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NATO secretary general dodges questions about Biden’s mental fitness

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NATO Secretary General Jens Stoltenberg appeared to dodge questions about President Biden’s mental fitness to lead NATO on a tumultuous world stage, telling Fox News on Sunday he refuses to become a part of domestic U.S. debate.

“What I can say is that I just had, a couple of weeks ago, a good and productive meeting with President Biden in the Oval Office, and that we, this week, will make important decisions at the NATO summit in Washington on deterrence, defense, on Ukraine, and also to work more closely with our Asia-Pacific partners to address the threats and challenges posed by China,” he told Fox News’ Joey Jones.

He continued: “Of course, all these decisions that will take place this week would not have been possible without U.S. leadership, so I look forward to an important summit in Washington this week.”

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President Joe Biden

President Biden’s mental acuity has been a hot topic since his debate with former President Donald Trump. (AP Photo/Evan Vucci)

His appearance on “Fox & Friends Weekend” came as world leaders are slated to meet in Washington, D.C., for the 75th NATO anniversary summit.

It also comes just over a week after President Biden’s mental acuity was thrust into media conversations following his performance while debating former President Donald Trump.

Jones, who pressed Stoltenberg on the issue, emphasized U.S. national security concerns and international interests such as those in Ukraine. He then asked Stoltenberg if he had personally witnessed any evidence of cognitive decline from the president.

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Russian President Vladimir Putin sits in chair with suit

Russian President Vladimir Putin chairs a meeting with members of the government via a video conference at the Kremlin in Moscow on July 19, 2023. NATO Secretary General Jens Stoltenberg warned of consequences to come should Russia win the war against Ukraine. ((Photo by ALEXANDER KAZAKOV/SPUTNIK/AFP via Getty Images))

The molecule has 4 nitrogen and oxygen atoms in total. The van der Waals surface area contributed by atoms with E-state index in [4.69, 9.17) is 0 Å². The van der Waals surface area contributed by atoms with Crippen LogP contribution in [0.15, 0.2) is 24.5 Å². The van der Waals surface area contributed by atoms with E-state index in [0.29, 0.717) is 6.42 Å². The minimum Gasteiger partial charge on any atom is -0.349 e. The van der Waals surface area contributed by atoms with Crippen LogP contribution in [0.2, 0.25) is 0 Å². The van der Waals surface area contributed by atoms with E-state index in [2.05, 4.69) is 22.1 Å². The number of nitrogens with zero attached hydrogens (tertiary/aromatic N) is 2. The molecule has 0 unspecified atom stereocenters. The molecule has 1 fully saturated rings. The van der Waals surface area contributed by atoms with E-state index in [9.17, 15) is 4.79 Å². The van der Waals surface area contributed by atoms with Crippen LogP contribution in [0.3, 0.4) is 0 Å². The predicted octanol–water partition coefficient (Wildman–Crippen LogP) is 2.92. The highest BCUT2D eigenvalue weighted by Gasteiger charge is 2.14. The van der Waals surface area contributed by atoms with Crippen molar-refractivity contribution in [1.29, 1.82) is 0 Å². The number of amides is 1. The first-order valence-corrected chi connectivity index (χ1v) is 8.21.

“If I start to answer questions like that, I will be dragged into a U.S. internal debate, and the reason why NATO is the most successful alliance in history, is that we have stayed out of domestic, personal issues, and I aim to continue to do so,” he replied. “The big thing is that we are making a lot of progress together. For instance, on defense spending, European allies are now spending record high on defense. Twenty-three allies are spending more than 2%, which is a NATO guideline on defense. That is huge progress,” he added. 

Stoltenberg also sounded off on the topic of supporting Ukraine, which is slated to be an integral part of this week’s discussions at the summit. He emphasized that the war’s implications are not restricted to just Ukraine and Russia but also reach to other countries that have been in the spotlight recently, including China, Iran and North Korea, who have all been identified as supporting Russia in the war.

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“If President Putin wins in Ukraine, it will not only embolden President Putin, it will also embolden President Xi and demonstrate how authoritarian leaders in Beijing or Moscow will get their way when they use military force. Therefore, it’s in our security interest to support Ukraine. It’s not charity. It’s in our interest to, to provide support to Ukraine,” he said.

Amid conversations about NATO and Ukraine, speculations that the country could join the alliance linger. Stoltenberg said, however, he doesn’t expect they will be given an invitation.

“We will help to ensure that Ukraine can move closer to membership and by providing training equipment to ensure that the Ukrainian forces move towards meeting NATO standards, but not a decision on membership,” he added.

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